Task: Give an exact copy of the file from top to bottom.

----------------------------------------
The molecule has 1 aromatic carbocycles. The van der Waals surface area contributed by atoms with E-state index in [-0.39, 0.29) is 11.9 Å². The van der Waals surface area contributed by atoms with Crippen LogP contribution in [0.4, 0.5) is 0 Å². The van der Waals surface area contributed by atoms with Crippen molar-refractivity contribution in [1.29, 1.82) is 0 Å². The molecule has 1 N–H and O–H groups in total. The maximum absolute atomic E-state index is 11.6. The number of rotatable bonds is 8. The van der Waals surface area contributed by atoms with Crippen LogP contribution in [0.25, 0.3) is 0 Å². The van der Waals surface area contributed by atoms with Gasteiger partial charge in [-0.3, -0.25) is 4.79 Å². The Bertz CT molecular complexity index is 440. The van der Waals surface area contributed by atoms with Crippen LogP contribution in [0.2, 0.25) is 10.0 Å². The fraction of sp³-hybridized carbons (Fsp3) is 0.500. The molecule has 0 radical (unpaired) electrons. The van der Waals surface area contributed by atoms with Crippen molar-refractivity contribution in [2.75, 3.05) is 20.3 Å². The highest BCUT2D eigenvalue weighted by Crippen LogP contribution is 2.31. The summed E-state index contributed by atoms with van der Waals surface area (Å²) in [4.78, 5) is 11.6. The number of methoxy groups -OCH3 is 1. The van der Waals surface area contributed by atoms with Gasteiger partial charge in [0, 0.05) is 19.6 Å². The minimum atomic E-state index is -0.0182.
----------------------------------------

The molecule has 1 aromatic carbocycles. The van der Waals surface area contributed by atoms with E-state index in [-0.39, 0.29) is 11.9 Å². The van der Waals surface area contributed by atoms with Crippen LogP contribution in [0.4, 0.5) is 0 Å². The van der Waals surface area contributed by atoms with Crippen molar-refractivity contribution in [1.29, 1.82) is 0 Å². The molecule has 1 N–H and O–H groups in total. The maximum absolute atomic E-state index is 11.6. The number of rotatable bonds is 8. The van der Waals surface area contributed by atoms with Crippen LogP contribution in [0.25, 0.3) is 0 Å². The van der Waals surface area contributed by atoms with Gasteiger partial charge in [-0.3, -0.25) is 4.79 Å². The Bertz CT molecular complexity index is 440. The van der Waals surface area contributed by atoms with Crippen LogP contribution in [0.2, 0.25) is 10.0 Å². The fraction of sp³-hybridized carbons (Fsp3) is 0.500. The molecule has 0 radical (unpaired) electrons. The van der Waals surface area contributed by atoms with Crippen molar-refractivity contribution in [2.75, 3.05) is 20.3 Å². The highest BCUT2D eigenvalue weighted by Crippen LogP contribution is 2.31. The summed E-state index contributed by atoms with van der Waals surface area (Å²) in [4.78, 5) is 11.6. The number of methoxy groups -OCH3 is 1. The van der Waals surface area contributed by atoms with Gasteiger partial charge in [0, 0.05) is 19.6 Å². The minimum atomic E-state index is -0.0182.